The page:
Christmas in Colombia is not really Christmas until you make or buy tamales. During the whole month of December there are many people who make them, then give them away or sell them. One of the most popular versions is without a doubt the “tamales vallunos” which come from the department of Valle del Cauca. They are very similar to the “tamales arrieros” or “tamales paisas”, and that’s the reason why I was hesitant to post this recipe. Besides that, I wanted to be completely sure about the differences between the two, which are not many.
So, what are the differences betweem the tamales vallunos and the tamales paisas? After doing lots of research trying find the answer in my Colombian cookbooks, searching on the Internet, as well as asking family and friends, the only two differences I found were that in the tamales vallunos the meat portions are much bigger and that they are also made with chicken. If you remember, the tamales paisas are only made with pork.
Besides those two differences, the process is the same and that’s why I season the meat, the guiso (seasoned sauce) and the masa (dough) the same way I have always made it, because it gives the tamales such great flavor. And why change the seasoning if everyone loves it, right?
- ½ white onion
- 4 green onions, stalks only
- 5 garlic cloves
- 4 tbsp food coloring/all-purpose seasoning (Triguisar, Sazón Goya or homemade)
- Salt and pepper to taste
- 2 cups (480 ml) water
- 2 tbsp olive oil
- ½ white onion, finely chopped
- 4 green onions, stalks only, finely chopped
- 2 garlic cloves, finely chopped
- ½ red bell pepper, finely chopped
- 1 chicken bouillon
- 1 tsp food coloring/all-purpose seasoning (Triguisar, Sazón Goya or homemade)
- Salt and pepper to taste
- 4 tomatoes without seeds, finely chopped
- 1 lb pork meat to your liking (Ex. pork steaks or pork loin), cut into 15 pieces
- 1 lb pork belly, cut into 15 pieces
- 15 chicken pieces (drumsticks, thighs, breasts, wings)
- 4 medium red potatoes
- 3 medium carrots
- 15 sprigs Italian parsley
- Water, salt and food coloring/all-purpose seasoning (Triguisar, Sazón Goya or homemade) to taste
- 8 cups (1.89 liters) water
- 1 chicken bouillon
- 1 tbsp food coloring/all-purpose seasoning (Triguisar, Sazón Goya or homemade)
- 1 tsp onion powder
- 1 tsp garlic powder
- Salt to taste
- 1 lb pre-cooked white corn meal
- 1 cup (150 g) frozen or raw sweet peas
- 3-4 16 oz bags frozen banana leaves
- Butcher string
- Day 1. The night before, blend all the ingredients for the marinade in a blender or food processor.
- Put all the meat in large resealable plastic bags or plastic large bowls and add the marinade. Cover and refrigerate overnight.
- If you're using frozen banana leaves, you can thaw them out by leaving them in the fridge overnight.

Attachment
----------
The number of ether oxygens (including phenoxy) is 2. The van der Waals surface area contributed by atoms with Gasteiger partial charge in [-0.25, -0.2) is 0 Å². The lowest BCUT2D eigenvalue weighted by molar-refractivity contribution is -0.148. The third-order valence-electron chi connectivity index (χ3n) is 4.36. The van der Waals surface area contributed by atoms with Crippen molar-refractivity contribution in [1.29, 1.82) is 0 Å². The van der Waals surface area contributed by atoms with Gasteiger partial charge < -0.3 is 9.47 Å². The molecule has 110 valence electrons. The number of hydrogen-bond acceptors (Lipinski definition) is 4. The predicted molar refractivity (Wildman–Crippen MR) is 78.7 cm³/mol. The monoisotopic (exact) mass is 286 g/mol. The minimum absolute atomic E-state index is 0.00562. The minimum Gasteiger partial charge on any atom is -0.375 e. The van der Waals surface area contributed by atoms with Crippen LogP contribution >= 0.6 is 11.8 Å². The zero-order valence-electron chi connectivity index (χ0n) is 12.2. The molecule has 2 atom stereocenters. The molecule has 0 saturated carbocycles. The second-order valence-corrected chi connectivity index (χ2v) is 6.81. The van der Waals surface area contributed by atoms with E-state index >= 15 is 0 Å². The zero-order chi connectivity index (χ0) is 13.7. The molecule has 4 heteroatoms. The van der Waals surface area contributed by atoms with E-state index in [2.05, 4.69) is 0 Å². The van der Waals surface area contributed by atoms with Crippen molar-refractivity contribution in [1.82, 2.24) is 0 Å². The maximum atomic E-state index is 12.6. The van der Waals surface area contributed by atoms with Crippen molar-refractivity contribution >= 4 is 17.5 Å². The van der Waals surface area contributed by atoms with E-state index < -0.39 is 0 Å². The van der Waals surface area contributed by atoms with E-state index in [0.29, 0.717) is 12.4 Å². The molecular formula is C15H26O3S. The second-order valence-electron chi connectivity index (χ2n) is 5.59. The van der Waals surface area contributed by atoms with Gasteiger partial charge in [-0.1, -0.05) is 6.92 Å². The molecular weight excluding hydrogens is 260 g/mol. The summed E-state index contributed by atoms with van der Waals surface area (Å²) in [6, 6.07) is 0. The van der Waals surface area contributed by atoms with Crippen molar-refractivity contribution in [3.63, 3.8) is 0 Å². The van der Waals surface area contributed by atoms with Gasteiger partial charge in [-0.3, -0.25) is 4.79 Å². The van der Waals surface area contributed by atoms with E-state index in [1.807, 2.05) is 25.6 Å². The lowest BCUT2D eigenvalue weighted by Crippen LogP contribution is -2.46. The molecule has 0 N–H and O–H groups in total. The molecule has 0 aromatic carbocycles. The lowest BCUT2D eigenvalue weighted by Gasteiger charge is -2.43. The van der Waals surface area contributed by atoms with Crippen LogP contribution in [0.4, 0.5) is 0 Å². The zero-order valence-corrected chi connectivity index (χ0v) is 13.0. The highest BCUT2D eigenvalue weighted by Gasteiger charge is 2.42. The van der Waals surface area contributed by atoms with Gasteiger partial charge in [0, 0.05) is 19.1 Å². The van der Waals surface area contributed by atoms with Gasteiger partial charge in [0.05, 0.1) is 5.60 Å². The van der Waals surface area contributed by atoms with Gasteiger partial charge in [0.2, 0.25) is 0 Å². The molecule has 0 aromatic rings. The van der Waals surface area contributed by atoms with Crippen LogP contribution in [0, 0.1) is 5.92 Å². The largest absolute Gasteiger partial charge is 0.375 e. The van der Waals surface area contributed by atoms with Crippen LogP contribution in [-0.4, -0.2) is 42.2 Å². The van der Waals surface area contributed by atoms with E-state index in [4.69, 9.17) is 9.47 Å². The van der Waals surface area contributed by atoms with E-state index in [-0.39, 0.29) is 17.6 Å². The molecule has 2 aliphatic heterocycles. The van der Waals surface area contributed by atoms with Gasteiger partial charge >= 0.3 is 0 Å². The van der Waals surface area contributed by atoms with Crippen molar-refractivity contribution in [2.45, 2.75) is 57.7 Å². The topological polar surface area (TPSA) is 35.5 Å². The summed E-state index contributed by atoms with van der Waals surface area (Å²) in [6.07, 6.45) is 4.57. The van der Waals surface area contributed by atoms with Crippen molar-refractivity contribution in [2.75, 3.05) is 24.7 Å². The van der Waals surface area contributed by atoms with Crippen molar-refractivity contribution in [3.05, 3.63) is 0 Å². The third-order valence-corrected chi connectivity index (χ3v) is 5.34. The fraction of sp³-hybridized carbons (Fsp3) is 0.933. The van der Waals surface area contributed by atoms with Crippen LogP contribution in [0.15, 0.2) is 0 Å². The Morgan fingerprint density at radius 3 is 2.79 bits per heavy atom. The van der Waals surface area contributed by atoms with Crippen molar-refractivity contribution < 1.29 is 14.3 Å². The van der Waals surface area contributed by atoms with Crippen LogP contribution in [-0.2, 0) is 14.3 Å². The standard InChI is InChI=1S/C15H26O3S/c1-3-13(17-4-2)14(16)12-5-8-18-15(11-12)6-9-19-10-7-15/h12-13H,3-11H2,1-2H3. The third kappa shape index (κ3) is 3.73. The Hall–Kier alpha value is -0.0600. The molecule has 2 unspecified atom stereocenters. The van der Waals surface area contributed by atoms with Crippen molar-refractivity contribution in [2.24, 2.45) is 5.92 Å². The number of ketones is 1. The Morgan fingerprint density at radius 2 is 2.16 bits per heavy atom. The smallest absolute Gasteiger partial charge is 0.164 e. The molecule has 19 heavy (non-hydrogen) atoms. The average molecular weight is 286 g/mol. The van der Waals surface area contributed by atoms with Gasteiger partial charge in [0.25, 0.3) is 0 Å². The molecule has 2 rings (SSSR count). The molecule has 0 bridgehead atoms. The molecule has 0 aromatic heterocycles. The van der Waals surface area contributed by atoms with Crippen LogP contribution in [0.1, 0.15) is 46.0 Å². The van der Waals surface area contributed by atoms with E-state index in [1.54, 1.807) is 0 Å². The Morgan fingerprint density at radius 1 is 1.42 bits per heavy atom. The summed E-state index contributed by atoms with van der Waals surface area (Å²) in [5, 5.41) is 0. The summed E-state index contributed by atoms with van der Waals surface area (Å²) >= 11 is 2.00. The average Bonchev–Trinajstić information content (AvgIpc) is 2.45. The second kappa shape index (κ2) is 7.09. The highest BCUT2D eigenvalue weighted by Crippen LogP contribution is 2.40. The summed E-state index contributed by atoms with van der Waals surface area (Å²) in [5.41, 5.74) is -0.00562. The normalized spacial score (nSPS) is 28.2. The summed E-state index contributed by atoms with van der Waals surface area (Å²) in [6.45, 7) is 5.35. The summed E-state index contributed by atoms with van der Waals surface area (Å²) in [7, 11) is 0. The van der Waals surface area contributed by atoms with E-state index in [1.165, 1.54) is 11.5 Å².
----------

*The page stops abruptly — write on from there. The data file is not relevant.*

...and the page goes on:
- Day 2. Carefully take the banana leaves out of the bag and cut them into rectangles, approx. 20 inches long (50 cm).
- Clean both sides of each leaf with a damp cloth or paper towel. If the leaves are fresh and stiff, you can pass them over a stove burner set to medium low for a few seconds to soften them. This also helps to avoid cracks.
- Peel and cut the potatoes into thick slices and place them in water in a medium bowl. Season the water with salt and the all-purpose seasoning to taste if you want.
- Peel and cut the carrots into slices and place them in water in a small container. Season the water with salt to taste if you want.
- To make the guiso or seasoned sauce: In a large pan, heat the olive oil at medium heat and add the onion, cook for 3-5 minutes or until it's translucent. Add the green onions and garlic and cook for 1-2 more minutes. Now add the red bell pepper, chicken bouillon, all-purpose seasoning, and salt and pepper. Stir well and cook for about 5 minutes or until the pepper softens. Add the tomatoes, reduce the heat to low and cook for about 10 minutes or until the sauce thickens. Add a bit of water if the sauce dries up.
- To make the masa (dough): Place the water for the masa in a large pot, add the chicken bouillon, all-purpose seasoning, onion powder, garlic powder and salt. Heat the water on the stove without bringing it to a boil. Then, slowly add the pre-cooked corn meal and stir with a spatula or wooden spoon until it looks like thick oatmeal. If the masa dries up, you can add more water. Add the peas to the masa, stir well and remove from the stove.
- To assemble the tamales: Place two banana leaves one on top of the other in the form of a cross. Make sure the underside (the side with the grooves or veins) is facing up and the top side (smooth) is facing down.
- Spread about about ¼ cup of masa over the leaf with a spoon.
- Add one tbsp of guiso over the masa.
- Place on sprig of parsley over the guiso.
- Place 1 piece of pork meat, 1 piece of pork belly and 1 piece of chicken over the masa.
- Place 2 potato slices and 2 carrot carrot slices in the masa.
- Close the tamal by putting the sides of the leaf together in the center and tucking them in, fold in the top and bottom sides as well to make a packet. Tie them up with butcher string. Repeat this process with every single tamal.
- To cook the tamales: Fill ¼ of a large pot (tamalera) with water and season with salt. Bring water to a boil and then place a steam rack inside the pot to avoid letting the tamales touch the bottom or the water. Note: If you don't have a steam rack you can place sticks or left over banana leaves in the bottom of the pot instead.
- Place the tamales on the steam rack one on top of the other and steam them on low heat for about 1 hour and 45 minutes to 2 hours. Check the water level every 30 minutes to prevent it from evaporating completely.
- Once the tamales are ready, take them out and let them rest for a few minutes before serving.